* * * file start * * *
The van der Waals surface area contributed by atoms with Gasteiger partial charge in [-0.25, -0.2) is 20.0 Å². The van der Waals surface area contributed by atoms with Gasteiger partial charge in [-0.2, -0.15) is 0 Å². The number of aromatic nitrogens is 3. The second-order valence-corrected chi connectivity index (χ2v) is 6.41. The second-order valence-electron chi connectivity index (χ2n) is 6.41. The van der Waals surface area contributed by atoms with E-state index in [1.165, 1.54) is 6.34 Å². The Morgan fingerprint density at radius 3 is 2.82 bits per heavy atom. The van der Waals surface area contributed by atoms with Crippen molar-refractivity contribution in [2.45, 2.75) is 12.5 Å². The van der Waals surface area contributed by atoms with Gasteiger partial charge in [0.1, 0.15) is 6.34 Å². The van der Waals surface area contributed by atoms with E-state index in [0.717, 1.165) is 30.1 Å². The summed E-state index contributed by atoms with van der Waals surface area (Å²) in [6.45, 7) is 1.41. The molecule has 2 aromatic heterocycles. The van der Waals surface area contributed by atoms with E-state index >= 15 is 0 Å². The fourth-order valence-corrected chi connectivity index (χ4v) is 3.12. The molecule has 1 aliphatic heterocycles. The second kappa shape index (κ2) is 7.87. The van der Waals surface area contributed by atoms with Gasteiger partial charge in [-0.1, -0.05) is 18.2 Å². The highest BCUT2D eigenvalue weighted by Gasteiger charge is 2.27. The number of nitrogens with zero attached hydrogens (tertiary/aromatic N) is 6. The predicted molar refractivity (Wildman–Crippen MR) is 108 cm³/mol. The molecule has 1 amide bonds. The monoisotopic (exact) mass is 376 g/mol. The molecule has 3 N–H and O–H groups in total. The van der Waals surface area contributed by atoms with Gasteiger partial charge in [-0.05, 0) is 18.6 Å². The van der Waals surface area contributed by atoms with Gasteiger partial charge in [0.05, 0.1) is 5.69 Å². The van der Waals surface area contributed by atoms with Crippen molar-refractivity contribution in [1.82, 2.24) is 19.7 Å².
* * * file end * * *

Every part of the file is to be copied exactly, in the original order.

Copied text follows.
The van der Waals surface area contributed by atoms with Gasteiger partial charge in [-0.25, -0.2) is 20.0 Å². The van der Waals surface area contributed by atoms with Gasteiger partial charge in [-0.2, -0.15) is 0 Å². The number of aromatic nitrogens is 3. The second-order valence-corrected chi connectivity index (χ2v) is 6.41. The second-order valence-electron chi connectivity index (χ2n) is 6.41. The van der Waals surface area contributed by atoms with E-state index in [1.165, 1.54) is 6.34 Å². The Morgan fingerprint density at radius 3 is 2.82 bits per heavy atom. The van der Waals surface area contributed by atoms with Crippen molar-refractivity contribution in [2.45, 2.75) is 12.5 Å². The van der Waals surface area contributed by atoms with Gasteiger partial charge in [0.1, 0.15) is 6.34 Å². The van der Waals surface area contributed by atoms with E-state index in [0.717, 1.165) is 30.1 Å². The summed E-state index contributed by atoms with van der Waals surface area (Å²) in [6.45, 7) is 1.41. The molecule has 2 aromatic heterocycles. The van der Waals surface area contributed by atoms with E-state index >= 15 is 0 Å². The fourth-order valence-corrected chi connectivity index (χ4v) is 3.12. The molecule has 1 aliphatic heterocycles. The second kappa shape index (κ2) is 7.87. The van der Waals surface area contributed by atoms with Gasteiger partial charge in [-0.1, -0.05) is 18.2 Å². The highest BCUT2D eigenvalue weighted by Gasteiger charge is 2.27. The number of nitrogens with zero attached hydrogens (tertiary/aromatic N) is 6. The predicted molar refractivity (Wildman–Crippen MR) is 108 cm³/mol. The molecule has 1 amide bonds. The monoisotopic (exact) mass is 376 g/mol. The molecule has 3 N–H and O–H groups in total. The van der Waals surface area contributed by atoms with Gasteiger partial charge in [-0.05, 0) is 18.6 Å². The van der Waals surface area contributed by atoms with Gasteiger partial charge in [0.05, 0.1) is 5.69 Å². The van der Waals surface area contributed by atoms with Crippen molar-refractivity contribution in [1.82, 2.24) is 19.7 Å².